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379 South Branch Road
Hillsborough, NJ 08844

379 South Branch Road
Hillsborough, NJ 08844

Septic System Inspections During Real Estate Transactions

There are three basic options to consider if you are buying or selling a house serviced by a septic system in Hillsborough Township.


  1. Sell the house with the septic system “as is”:  A house with any septic system, including a  septic system that is malfunctioning, is allowed to be bought and sold.  The only caveats to this are: 1) cesspools must be replaced at the time of transfer, but which party is responsible (buyer or seller) is to be negotiated during the transfer process; and 2) malfunctioning septic systems MUST BE abated by one party or the other, and an agreement with a timeline for work to be completed must be made with the Hillsborough Health Department.
  2. Install a new septic system:  Install a new system, which becomes an item to be negotiated by buyer and seller.
  3. REQUEST a Repair:  A request to repair an existing septic system may be made to the Hillsborough Health Department for existing systems.  It must be noted that some conditions observed at the time of inspection may not be allowed to be repaired.  In addition, some repairs MUST be designed or certified by a professional engineer.  Only a complete NJDEP Onsite System Inspection will be accepted for consideration for repair; a complete inspection requires that all tanks must be pumped and thoroughly inspected.  If a report is submitted without all tanks being pumped, the inspection will not be considered complete and a repair will not be approved until the tank(s) are pumped.  Please make sure that the inspection company you hire is aware of this prior to conducting their inspection.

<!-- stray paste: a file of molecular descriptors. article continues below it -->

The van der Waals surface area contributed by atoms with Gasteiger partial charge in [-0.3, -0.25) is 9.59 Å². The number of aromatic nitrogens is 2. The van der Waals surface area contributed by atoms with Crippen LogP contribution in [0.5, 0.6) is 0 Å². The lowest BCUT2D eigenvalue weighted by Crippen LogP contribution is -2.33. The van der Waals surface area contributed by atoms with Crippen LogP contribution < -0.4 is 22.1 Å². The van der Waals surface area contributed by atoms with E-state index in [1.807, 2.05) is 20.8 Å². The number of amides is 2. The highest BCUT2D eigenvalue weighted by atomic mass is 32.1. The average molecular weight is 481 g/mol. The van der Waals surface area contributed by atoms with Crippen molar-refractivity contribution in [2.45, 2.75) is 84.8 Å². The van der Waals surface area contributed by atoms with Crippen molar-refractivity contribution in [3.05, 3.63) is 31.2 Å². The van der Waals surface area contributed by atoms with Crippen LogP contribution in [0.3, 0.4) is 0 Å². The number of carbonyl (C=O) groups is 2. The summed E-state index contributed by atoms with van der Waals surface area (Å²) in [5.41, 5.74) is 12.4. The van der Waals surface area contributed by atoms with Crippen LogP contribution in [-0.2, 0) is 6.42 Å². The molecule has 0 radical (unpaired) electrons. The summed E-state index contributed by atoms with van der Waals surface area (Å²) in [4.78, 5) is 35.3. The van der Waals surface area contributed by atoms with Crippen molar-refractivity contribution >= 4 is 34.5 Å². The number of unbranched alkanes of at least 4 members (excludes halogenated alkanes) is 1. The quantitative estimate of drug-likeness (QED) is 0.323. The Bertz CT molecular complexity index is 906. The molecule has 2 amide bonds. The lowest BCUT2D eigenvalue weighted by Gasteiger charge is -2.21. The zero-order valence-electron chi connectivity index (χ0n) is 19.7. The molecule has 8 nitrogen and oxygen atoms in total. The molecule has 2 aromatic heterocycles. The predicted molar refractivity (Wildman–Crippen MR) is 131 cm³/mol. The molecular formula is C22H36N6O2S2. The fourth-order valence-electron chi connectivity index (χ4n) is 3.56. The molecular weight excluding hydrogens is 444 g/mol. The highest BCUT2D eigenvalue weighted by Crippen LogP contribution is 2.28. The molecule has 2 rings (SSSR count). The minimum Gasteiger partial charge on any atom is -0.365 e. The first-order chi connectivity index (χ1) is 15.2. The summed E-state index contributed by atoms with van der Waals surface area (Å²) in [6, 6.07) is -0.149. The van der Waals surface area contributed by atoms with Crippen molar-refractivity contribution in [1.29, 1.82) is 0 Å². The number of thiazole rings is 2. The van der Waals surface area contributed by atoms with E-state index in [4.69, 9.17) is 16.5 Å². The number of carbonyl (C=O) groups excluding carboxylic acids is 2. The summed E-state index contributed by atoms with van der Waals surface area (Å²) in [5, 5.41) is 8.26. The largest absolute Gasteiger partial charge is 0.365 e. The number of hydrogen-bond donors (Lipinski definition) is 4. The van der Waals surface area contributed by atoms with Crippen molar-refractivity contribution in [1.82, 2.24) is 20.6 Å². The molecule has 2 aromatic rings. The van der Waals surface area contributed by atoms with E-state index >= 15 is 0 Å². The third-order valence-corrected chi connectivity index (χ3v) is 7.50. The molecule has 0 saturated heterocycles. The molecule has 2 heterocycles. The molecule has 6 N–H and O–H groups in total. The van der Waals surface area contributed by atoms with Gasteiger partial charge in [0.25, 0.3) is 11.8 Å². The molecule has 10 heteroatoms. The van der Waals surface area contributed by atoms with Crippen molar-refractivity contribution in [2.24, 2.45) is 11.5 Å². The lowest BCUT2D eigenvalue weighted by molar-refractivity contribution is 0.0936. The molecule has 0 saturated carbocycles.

• If you are proposing to repair the existing septic system, please make sure that you submit both a NJDEP “Onsite System Inspection Report” and a corresponding “Inspection Report Letter” (a copy of this state protocol can be found in N.J.A.C. 7:9A in Appendix E).
  • Please read the report and letter before submitting a repair request to the health department.  If the report and/or letter indicate the septic tank was not pumped at the time of inspection, your repair request will be denied, costing you time.  Contact the seller and arrange for the tank to be pumped and thoroughly inspected prior to submitting the repair request.
  • Please make sure to ask the septic inspection company you plan to hire to evaluate a septic if they pump out the septic tank as part of their inspection.  If they do not, their evaluation and inspection will not be considered “complete” by the Hillsborough Health Department and we will not be able to approve any requested repair permits.


  • The health dept is NOT allowed to discuss any specific details regarding a septic system with you, even if you paid to have that system inspected.  Even though you may potentially buy/own the house, at this point you do not, so all specifics may only be discussed with the current owner.  Any specific information regarding a septic system must come from the seller or their attorney.